Developer's guide to javascript promises

Last updated June 22, 2021 by Jacob Paris

A Promise is a class that executes a callback and allows you to trigger other promises when the callback completes or fails.

1function promiseTimeout(delay) {
2 return new Promise((resolve) => {
3 setTimeout(() => resolve(), delay)
4 }).then(() => {
5 setTitle('Async, Await, and Promises')
6 })
7}
8
9promiseTimeout(1000)
10

There's a lot going on here, so we'll break it down from the inside out

First, setTimeout waits until the delay is up, then triggers the callback by running the Promise's resolve() function

The callback to a Promise is defined by chaining a method called .then(callback)

Right now it seems like it's just a more complicated way of writing callbacks, but the advantage comes in when you want to refactor

1function promiseTimeout(delay) {
2 return new Promise((resolve) => {
3 setTimeout(() => resolve(), delay)
4 })
5}
6
7promiseTimeout(1000).then(() => setTitle('Async, Await, and Promises'))
8

The .then() method always returns a promise. If you try to return a regular value, it will return a promise that resolves instantly to that value

Since it returns a promise, you can chain .then() onto the result indefinitely

So either of these patterns are valid

1promiseTimeout(1000).then(() => {
2 setTitle('Async, Await, and Promises')
3 setTitle('Async, Await, and Promises')
4 setTitle('Async, Await, and Promises')
5})
6
1promiseTimeout(1000)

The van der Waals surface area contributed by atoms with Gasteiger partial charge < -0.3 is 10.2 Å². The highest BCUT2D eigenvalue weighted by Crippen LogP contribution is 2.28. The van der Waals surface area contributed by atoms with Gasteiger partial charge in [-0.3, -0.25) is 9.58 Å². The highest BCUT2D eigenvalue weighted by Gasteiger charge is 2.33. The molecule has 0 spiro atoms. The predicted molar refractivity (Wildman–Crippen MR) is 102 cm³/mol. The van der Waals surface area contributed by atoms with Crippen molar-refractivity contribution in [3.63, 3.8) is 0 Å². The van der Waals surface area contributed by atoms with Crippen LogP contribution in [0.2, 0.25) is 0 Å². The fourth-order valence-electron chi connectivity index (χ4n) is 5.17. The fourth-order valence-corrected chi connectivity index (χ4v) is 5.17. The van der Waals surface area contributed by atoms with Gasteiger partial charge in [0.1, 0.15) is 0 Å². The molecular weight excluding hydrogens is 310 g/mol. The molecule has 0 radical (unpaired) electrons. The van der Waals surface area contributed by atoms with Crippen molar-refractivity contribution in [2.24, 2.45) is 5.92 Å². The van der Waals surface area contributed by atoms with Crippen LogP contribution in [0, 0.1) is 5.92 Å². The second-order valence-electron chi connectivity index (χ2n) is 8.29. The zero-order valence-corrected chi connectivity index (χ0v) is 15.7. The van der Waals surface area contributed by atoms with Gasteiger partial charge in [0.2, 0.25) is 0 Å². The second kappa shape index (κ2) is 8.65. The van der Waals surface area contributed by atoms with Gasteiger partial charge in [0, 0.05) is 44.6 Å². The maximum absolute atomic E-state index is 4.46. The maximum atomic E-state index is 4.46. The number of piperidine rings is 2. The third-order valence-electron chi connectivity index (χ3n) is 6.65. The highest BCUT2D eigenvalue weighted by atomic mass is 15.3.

2 .then(() => setTitle('Async, Await, and Promises'))
3 .then(() => setTitle('Async, Await, and Promises'))
4 .then(() => setTitle('Async, Await, and Promises'))
5

If the callback passed to .then() is a promise, it will wait for the promise to resolve before executing the next .then()

1promiseTimeout(1000)
2 .then(() => setTitle('One second'))
3 .then(() => promiseTimeout(5000)
4 .then(() => setTitle('Six total seconds'))
5

Constructor

One way to create a Promise is through the constructor. This is most useful when you're wrapping a function that uses non-promise callbacks.

1const promise = new Promise((resolve, reject) => {
2 resolve(data) // Trigger .then(callback(data))
3 reject(error) // Trigger .catch(callback(error))
4})
5

To use a real-world example, Node.js has a method for loading files called readFileAsync that looks like this

1fs.readFileAsync('image.png', (error, data) => {})
2

If we want to turn that into a promise, we're going to have to wrap it in one.

1function getImage(index) {
2 return new Promise((resolve, reject) => {
3 fs.readFileAsync('image.png', (error, data) => {
4 if (error) {
5 reject(error)
6 } else {
7 resolve(data)
8 }
9 })
10 })
11}
12

Tip: Node.js includes a promisify method that transforms a function that uses traditional callbacks to one that returns a promise. The implementation is exactly like the example above.

Class Method

Another way to create a promise is use the static class methods

Promise.resolve('value') will return a resolved promise. It will immediately begin to execute the next .then() method it has, if any.

Promise.reject('error') will return a rejected promise. It will immediately begin to execute the next .catch() method it has, if any.

1function getProducts() {
2 if (!isCacheExpired) {
3 return Promise.resolve(getProductsFromCache())
4 }
5
6 // The built-in method fetch() returns a promise
7 return fetch('api/products')
8 .then((response) => response.json())
9 .then((products) => {
10 saveProductsToCache(products)
11